The Approved documents Approved documents are detailed publications which come under the English Building RegulationsThese are the mass of regulations that cover safety, health, welfare, convenience, energy efficiency etc. in the way buildings are constructed. Not to be confused with Planning consent (which is more to do with whether you can put up the building in the first place). They are based on tried and tested methods of building and if you follow them you are assured of complying with the Regs. The equivalents for Scotland are the Technical HandbookUnder the Scottish Building Regulations, the Technical Handbook gives construction principles, which, if you follow them guarantee compliance with the Regulations, for Wales: the Approved documents (Wales), and for N.I. the Technical BookletsUnder the Northern Ireland Building Regulations, the Technical Booklets give construction principles, which, if you follow them guarantee compliance with the Regulations are ‘standard’ methods of getting Building Regulations approval. If you follow the rules given in the documents you can be sure that they will be approved.
Wales is steadily developing its own set of Building Regulations. The full set of Approved documents is here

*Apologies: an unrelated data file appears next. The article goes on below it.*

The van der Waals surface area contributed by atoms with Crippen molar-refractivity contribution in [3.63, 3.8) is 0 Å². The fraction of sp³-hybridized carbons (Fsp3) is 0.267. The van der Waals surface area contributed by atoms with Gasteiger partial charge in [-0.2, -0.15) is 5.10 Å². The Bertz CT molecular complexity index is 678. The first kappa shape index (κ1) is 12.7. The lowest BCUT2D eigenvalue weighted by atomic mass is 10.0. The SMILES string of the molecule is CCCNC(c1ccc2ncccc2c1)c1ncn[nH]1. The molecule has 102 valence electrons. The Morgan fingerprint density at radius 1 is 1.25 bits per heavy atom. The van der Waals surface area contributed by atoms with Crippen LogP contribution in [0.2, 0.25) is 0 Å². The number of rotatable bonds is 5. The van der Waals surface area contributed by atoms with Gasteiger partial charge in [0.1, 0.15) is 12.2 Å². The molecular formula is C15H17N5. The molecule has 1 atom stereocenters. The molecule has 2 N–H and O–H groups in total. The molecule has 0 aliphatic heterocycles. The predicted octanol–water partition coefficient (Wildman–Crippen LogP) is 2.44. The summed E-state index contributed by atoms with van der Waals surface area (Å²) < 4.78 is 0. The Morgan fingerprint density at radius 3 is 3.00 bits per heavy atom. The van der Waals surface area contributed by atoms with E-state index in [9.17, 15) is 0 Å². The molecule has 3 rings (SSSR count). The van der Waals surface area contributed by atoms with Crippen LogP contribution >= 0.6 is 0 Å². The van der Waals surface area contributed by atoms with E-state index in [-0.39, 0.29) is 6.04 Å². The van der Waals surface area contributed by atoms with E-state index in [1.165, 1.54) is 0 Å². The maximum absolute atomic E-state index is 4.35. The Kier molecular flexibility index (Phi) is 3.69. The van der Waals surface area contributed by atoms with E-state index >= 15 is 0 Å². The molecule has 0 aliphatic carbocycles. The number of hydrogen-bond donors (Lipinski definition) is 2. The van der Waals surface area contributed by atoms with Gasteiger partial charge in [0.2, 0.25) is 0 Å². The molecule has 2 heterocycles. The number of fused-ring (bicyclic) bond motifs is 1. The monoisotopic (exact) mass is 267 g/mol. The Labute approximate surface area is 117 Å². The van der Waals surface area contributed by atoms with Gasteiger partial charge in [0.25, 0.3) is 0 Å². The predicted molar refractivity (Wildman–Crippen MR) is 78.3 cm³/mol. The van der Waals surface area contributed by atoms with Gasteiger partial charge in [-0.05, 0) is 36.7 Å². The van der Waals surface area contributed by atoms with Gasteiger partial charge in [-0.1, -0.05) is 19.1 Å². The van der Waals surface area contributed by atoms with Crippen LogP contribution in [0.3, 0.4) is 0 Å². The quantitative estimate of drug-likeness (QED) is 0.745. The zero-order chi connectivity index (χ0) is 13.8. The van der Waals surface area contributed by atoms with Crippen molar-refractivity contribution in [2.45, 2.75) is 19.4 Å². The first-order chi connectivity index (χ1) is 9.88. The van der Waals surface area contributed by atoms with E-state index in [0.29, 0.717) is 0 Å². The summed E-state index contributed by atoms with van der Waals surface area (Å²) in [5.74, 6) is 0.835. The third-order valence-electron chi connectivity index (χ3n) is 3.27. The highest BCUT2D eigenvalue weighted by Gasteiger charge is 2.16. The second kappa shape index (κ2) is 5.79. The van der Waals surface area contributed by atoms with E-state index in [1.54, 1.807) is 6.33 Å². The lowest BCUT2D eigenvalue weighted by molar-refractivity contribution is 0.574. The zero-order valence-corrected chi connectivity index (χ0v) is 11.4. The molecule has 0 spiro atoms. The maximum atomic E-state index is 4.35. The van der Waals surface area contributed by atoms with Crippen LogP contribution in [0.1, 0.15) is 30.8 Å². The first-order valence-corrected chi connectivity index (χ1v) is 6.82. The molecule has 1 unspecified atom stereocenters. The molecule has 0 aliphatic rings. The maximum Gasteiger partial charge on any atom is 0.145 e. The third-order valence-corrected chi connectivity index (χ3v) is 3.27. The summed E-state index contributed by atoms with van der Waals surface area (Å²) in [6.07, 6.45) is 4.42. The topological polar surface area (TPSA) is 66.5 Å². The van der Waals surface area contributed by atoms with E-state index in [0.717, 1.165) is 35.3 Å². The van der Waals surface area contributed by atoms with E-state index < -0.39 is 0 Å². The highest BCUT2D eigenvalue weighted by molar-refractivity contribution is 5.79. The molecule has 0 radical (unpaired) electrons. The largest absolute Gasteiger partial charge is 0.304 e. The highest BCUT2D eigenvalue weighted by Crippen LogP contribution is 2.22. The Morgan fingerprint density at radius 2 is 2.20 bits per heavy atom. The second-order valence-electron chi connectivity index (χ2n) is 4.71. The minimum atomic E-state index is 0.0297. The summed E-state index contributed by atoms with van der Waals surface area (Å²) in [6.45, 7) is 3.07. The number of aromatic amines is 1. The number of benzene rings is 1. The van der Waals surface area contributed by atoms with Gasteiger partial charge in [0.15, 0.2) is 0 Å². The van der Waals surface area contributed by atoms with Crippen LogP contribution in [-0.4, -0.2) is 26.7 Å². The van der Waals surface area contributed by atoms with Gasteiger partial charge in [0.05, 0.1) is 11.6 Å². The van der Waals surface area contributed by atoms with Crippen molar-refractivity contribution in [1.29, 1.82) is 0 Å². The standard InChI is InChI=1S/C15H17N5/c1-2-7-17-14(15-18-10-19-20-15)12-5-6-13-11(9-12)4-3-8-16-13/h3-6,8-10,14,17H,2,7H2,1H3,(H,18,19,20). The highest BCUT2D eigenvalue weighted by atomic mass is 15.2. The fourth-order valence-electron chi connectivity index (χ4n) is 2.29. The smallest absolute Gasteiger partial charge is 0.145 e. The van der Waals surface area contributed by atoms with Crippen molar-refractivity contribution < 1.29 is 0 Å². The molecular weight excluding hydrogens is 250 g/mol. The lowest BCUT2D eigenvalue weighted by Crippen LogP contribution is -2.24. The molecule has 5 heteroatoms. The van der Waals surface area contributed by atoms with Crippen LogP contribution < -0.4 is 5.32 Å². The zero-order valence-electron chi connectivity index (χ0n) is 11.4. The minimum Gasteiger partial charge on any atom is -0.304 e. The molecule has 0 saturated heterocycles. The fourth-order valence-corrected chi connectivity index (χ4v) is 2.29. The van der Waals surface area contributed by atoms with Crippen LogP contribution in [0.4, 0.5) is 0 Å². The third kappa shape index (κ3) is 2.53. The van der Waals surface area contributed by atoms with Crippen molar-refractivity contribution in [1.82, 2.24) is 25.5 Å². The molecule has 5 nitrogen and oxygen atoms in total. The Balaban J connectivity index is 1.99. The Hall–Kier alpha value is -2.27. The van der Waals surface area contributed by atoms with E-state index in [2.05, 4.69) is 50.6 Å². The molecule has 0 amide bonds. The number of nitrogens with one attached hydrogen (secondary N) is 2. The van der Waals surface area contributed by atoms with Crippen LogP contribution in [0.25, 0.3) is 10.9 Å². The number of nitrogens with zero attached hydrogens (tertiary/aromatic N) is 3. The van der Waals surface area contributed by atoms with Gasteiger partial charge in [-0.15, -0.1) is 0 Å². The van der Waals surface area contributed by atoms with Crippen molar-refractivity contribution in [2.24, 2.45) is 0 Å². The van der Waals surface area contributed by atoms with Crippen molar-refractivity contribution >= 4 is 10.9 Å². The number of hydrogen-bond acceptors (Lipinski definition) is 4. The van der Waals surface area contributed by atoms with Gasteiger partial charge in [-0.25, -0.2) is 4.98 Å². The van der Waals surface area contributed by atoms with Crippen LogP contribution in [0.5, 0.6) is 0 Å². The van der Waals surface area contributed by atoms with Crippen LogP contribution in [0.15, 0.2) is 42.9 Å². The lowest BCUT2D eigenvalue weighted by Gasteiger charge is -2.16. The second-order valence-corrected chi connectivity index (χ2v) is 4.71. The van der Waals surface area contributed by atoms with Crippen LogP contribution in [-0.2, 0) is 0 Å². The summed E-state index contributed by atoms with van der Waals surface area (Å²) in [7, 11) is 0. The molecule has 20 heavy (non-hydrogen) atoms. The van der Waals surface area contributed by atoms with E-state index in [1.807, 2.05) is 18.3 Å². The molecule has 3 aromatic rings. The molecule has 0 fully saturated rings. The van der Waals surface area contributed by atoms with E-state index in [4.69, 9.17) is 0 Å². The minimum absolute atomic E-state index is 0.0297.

A major change so far has been the introduction of sprinkler systems into new housing. See more on sprinkler systems.
Of course you are not forced to use the Approved Documents, as the Regulations make clear:
In fact the Approved documents are a bit of a combination of ‘rules of thumb’ and technical standards and they have gaping holes in them. While, for instance, there are many pages on how to construct traditional masonry, there is little about timber frame construction except the odd reference to British standards.
They could also be seen to be struggling to keep up with the times. If and when zero, or very low energy house building is introduced then whole swathes of the Approved documents will need to be rewritten because many of the diagrams and tables are based on very low levels of insulation.
There are other ways of satisfying the regulations. For instance the regulations make copious references to BSBritish Standard, BS EN and BS EN ISO standards which may be another way of fulfilling the criteria. It may even be possible in some very rare cases to prove that something works by building it first and then testing it afterwards (though this is not for the faint hearted).
During a self build project you may want to make changes to the design of the building or its method of construction. Bear in mind that almost any change will require the providing of details of changes to Building Control and this can be expensive and time consuming.